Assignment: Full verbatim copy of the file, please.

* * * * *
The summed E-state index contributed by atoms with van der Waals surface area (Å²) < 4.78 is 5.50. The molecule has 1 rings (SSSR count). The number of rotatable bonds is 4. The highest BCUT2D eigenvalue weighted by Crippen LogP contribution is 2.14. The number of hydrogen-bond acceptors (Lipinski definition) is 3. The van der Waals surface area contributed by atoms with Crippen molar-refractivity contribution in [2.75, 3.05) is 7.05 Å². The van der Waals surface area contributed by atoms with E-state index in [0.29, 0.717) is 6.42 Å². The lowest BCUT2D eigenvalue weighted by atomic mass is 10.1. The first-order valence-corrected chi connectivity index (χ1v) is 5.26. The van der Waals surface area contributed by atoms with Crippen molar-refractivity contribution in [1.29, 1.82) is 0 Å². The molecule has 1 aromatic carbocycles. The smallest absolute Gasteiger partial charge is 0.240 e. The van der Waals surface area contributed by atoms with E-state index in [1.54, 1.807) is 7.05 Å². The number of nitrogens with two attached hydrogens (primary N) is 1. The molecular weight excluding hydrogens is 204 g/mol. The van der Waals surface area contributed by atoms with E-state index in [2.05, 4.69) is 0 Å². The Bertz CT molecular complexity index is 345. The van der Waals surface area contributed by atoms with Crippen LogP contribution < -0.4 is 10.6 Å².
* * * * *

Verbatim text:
The summed E-state index contributed by atoms with van der Waals surface area (Å²) < 4.78 is 5.50. The molecule has 1 rings (SSSR count). The number of rotatable bonds is 4. The highest BCUT2D eigenvalue weighted by Crippen LogP contribution is 2.14. The number of hydrogen-bond acceptors (Lipinski definition) is 3. The van der Waals surface area contributed by atoms with Crippen molar-refractivity contribution in [2.75, 3.05) is 7.05 Å². The van der Waals surface area contributed by atoms with E-state index in [0.29, 0.717) is 6.42 Å². The lowest BCUT2D eigenvalue weighted by atomic mass is 10.1. The first-order valence-corrected chi connectivity index (χ1v) is 5.26. The van der Waals surface area contributed by atoms with Crippen molar-refractivity contribution in [1.29, 1.82) is 0 Å². The molecule has 1 aromatic carbocycles. The smallest absolute Gasteiger partial charge is 0.240 e. The van der Waals surface area contributed by atoms with E-state index in [1.54, 1.807) is 7.05 Å². The number of nitrogens with two attached hydrogens (primary N) is 1. The molecular weight excluding hydrogens is 204 g/mol. The van der Waals surface area contributed by atoms with E-state index in [2.05, 4.69) is 0 Å². The Bertz CT molecular complexity index is 345. The van der Waals surface area contributed by atoms with Crippen LogP contribution < -0.4 is 10.6 Å².